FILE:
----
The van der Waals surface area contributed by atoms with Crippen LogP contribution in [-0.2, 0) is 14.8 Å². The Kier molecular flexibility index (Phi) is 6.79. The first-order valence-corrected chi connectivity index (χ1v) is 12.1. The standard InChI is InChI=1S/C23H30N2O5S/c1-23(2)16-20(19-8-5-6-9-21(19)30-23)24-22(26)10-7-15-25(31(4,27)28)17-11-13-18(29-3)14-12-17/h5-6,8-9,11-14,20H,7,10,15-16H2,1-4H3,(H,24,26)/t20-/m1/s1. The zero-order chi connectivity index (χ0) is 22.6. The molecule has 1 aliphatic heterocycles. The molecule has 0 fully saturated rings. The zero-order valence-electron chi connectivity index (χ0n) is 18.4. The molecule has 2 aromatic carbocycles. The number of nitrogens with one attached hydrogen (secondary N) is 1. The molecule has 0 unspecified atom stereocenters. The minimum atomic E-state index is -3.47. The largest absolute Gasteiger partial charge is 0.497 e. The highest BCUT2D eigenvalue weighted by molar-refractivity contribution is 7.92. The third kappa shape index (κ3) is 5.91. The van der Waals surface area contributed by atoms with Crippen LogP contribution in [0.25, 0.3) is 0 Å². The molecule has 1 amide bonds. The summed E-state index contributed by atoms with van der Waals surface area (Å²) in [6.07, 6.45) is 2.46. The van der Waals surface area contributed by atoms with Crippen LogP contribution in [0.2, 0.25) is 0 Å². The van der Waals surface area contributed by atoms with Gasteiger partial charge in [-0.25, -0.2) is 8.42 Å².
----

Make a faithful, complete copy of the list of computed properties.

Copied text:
The van der Waals surface area contributed by atoms with Crippen LogP contribution in [-0.2, 0) is 14.8 Å². The Kier molecular flexibility index (Phi) is 6.79. The first-order valence-corrected chi connectivity index (χ1v) is 12.1. The standard InChI is InChI=1S/C23H30N2O5S/c1-23(2)16-20(19-8-5-6-9-21(19)30-23)24-22(26)10-7-15-25(31(4,27)28)17-11-13-18(29-3)14-12-17/h5-6,8-9,11-14,20H,7,10,15-16H2,1-4H3,(H,24,26)/t20-/m1/s1. The zero-order chi connectivity index (χ0) is 22.6. The molecule has 1 aliphatic heterocycles. The molecule has 0 fully saturated rings. The zero-order valence-electron chi connectivity index (χ0n) is 18.4. The molecule has 2 aromatic carbocycles. The number of nitrogens with one attached hydrogen (secondary N) is 1. The molecule has 0 unspecified atom stereocenters. The minimum atomic E-state index is -3.47. The largest absolute Gasteiger partial charge is 0.497 e. The highest BCUT2D eigenvalue weighted by molar-refractivity contribution is 7.92. The third kappa shape index (κ3) is 5.91. The van der Waals surface area contributed by atoms with Crippen LogP contribution in [0.25, 0.3) is 0 Å². The molecule has 1 amide bonds. The summed E-state index contributed by atoms with van der Waals surface area (Å²) in [6.07, 6.45) is 2.46. The van der Waals surface area contributed by atoms with Crippen LogP contribution in [0.2, 0.25) is 0 Å². The van der Waals surface area contributed by atoms with Gasteiger partial charge in [-0.25, -0.2) is 8.42 Å².